Qin Jiushao

From Wikipedia, the free encyclopedia
Jump to: navigation, search

Qin Jiushao (Chinese: 秦九韶; pinyin: Qín Jiǔsháo; Wade–Giles: Ch’in Chiu-Shao, ca. 1202–1261), courtesy name Daogu (道古), was a Chinese mathematician.


Although Qin Jiushao was born in Ziyang, Sichuan, his family came from Shandong province. He is regarded as one of the greatest mathematicians in Chinese history. This is especially remarkable due to the fact that Qin did not devote his life to mathematics. He was accomplished in many other fields and held a series of bureaucratic positions in several Chinese provinces.

Qin wrote Shùshū Jiǔzhāng (“Mathematical Treatise in Nine Sections”) in 1247 CE. This treatise covered a variety of topics including indeterminate equations and the numerical solution of certain polynomial equations up to 10th order, as well as discussions on military matters and surveying. In the treatise Qin included a general form of the Chinese remainder theorem that used Da yan shu (大衍术) or algorithms to solve it. In geometry, he discovered “Qin Jiushao's formula” for finding the area of a triangle from the given lengths of three sides. This formula is the same as Heron’s formula, proved by Heron of Alexandria about 60 BCE, though knowledge of the formula may go back to Archimedes.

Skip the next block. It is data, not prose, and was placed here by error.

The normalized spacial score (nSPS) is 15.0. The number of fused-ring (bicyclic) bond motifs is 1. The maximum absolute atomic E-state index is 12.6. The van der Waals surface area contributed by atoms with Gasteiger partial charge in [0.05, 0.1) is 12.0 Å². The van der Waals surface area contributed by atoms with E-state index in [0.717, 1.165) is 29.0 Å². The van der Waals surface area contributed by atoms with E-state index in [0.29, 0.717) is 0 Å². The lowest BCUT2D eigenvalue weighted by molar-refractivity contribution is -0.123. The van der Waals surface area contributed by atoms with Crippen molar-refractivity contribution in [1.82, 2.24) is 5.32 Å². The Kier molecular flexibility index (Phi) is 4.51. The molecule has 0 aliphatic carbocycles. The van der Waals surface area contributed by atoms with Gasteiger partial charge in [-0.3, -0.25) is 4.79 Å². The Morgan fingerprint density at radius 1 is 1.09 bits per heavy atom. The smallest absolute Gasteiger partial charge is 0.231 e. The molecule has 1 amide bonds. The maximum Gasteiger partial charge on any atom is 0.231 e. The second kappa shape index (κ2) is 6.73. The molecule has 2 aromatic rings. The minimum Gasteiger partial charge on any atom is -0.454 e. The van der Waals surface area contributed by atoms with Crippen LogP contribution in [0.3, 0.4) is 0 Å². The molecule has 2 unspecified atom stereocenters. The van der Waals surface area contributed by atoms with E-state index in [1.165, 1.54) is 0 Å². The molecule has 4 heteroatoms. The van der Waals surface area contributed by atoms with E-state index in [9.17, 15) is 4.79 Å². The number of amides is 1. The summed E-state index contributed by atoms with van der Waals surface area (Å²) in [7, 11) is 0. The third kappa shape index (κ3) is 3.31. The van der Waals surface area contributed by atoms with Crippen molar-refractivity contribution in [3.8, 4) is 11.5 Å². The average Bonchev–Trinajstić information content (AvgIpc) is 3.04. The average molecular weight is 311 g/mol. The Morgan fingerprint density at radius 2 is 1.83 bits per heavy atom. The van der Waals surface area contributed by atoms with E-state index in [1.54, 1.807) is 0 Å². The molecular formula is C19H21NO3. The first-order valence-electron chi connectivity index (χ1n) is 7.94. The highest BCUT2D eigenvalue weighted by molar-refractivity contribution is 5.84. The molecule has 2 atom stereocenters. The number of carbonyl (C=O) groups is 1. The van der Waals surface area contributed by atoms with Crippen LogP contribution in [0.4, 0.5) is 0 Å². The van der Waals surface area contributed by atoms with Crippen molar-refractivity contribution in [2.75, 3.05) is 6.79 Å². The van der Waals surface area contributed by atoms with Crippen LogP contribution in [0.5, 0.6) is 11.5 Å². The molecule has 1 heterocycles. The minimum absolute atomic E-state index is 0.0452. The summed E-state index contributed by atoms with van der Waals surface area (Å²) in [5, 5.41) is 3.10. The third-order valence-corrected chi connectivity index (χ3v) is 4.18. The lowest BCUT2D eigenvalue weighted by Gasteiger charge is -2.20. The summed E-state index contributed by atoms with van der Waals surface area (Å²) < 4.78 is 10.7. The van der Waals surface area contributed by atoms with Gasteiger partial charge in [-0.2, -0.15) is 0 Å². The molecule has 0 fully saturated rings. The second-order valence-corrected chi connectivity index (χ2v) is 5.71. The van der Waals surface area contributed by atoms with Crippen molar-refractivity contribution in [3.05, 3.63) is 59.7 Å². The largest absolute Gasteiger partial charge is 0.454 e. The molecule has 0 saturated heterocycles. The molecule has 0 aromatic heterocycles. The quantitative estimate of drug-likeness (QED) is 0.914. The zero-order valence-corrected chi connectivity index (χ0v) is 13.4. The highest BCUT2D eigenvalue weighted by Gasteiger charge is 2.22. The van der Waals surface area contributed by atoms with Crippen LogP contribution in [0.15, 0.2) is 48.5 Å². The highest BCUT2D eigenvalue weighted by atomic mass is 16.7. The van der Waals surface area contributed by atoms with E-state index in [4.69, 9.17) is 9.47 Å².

Qin recorded the earliest explanation of how Chinese calendar experts calculated astronomical data according to the timing of the winter solstice. Among his accomplishments are the introduction techniques for solving certain types of algebraic equations using a numerical algorithm (equivalent to the 19th century Horner's method) and for finding sums of arithmetic series. He also introduced the use of the zero symbol into written Chinese mathematics.

After he completed his work on mathematics, he ventured into politics. As a government official he was boastful, corrupt, and was accused of bribery and of poisoning his enemies. As a result he was relieved of his duties multiple times. Yet in spite of these problems he managed to become very wealthy (Katz, 1993).

Main work[edit]

  • Shushu Jiuzhang (Mathematical Treatise in Nine Sections) (1247)


  • Guo, Shuchun. Encyclopedia of China (Mathematics Volume), 1st ed.
  • Qin Jiushao, [1]. (Chinese History Timeline), 2007.
  • Ulrich Libbrecht: Chinese Mathematics in the Thirteenth Century (The Shu-Shu-Chiu-Chang of Chin Chiu shao) Dover Publication ISBN 0-486-44619-0
  • Katz, Victor J. "A history of mathematics: an introduction." New York (1993).

External links[edit]